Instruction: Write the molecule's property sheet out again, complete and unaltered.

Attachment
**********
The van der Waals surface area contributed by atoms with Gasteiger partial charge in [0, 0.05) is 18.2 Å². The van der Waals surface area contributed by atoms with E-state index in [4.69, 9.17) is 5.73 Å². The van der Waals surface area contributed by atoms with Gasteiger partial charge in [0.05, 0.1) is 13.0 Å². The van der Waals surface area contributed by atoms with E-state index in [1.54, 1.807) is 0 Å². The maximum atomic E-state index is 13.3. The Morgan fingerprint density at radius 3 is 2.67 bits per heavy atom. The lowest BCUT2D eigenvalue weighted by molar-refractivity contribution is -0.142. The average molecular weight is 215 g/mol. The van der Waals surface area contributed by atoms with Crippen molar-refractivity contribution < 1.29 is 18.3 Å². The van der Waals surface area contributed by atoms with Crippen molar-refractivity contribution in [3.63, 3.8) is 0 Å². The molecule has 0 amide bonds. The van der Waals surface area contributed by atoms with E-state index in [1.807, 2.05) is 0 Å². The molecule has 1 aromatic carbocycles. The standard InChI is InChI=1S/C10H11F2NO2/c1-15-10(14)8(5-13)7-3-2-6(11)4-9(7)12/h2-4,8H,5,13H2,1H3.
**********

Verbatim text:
The van der Waals surface area contributed by atoms with Gasteiger partial charge in [0, 0.05) is 18.2 Å². The van der Waals surface area contributed by atoms with E-state index in [4.69, 9.17) is 5.73 Å². The van der Waals surface area contributed by atoms with Gasteiger partial charge in [0.05, 0.1) is 13.0 Å². The van der Waals surface area contributed by atoms with E-state index in [1.54, 1.807) is 0 Å². The maximum atomic E-state index is 13.3. The Morgan fingerprint density at radius 3 is 2.67 bits per heavy atom. The lowest BCUT2D eigenvalue weighted by molar-refractivity contribution is -0.142. The average molecular weight is 215 g/mol. The van der Waals surface area contributed by atoms with Crippen molar-refractivity contribution < 1.29 is 18.3 Å². The van der Waals surface area contributed by atoms with Crippen molar-refractivity contribution in [3.63, 3.8) is 0 Å². The molecule has 0 amide bonds. The van der Waals surface area contributed by atoms with E-state index in [1.807, 2.05) is 0 Å². The molecule has 1 aromatic carbocycles. The standard InChI is InChI=1S/C10H11F2NO2/c1-15-10(14)8(5-13)7-3-2-6(11)4-9(7)12/h2-4,8H,5,13H2,1H3.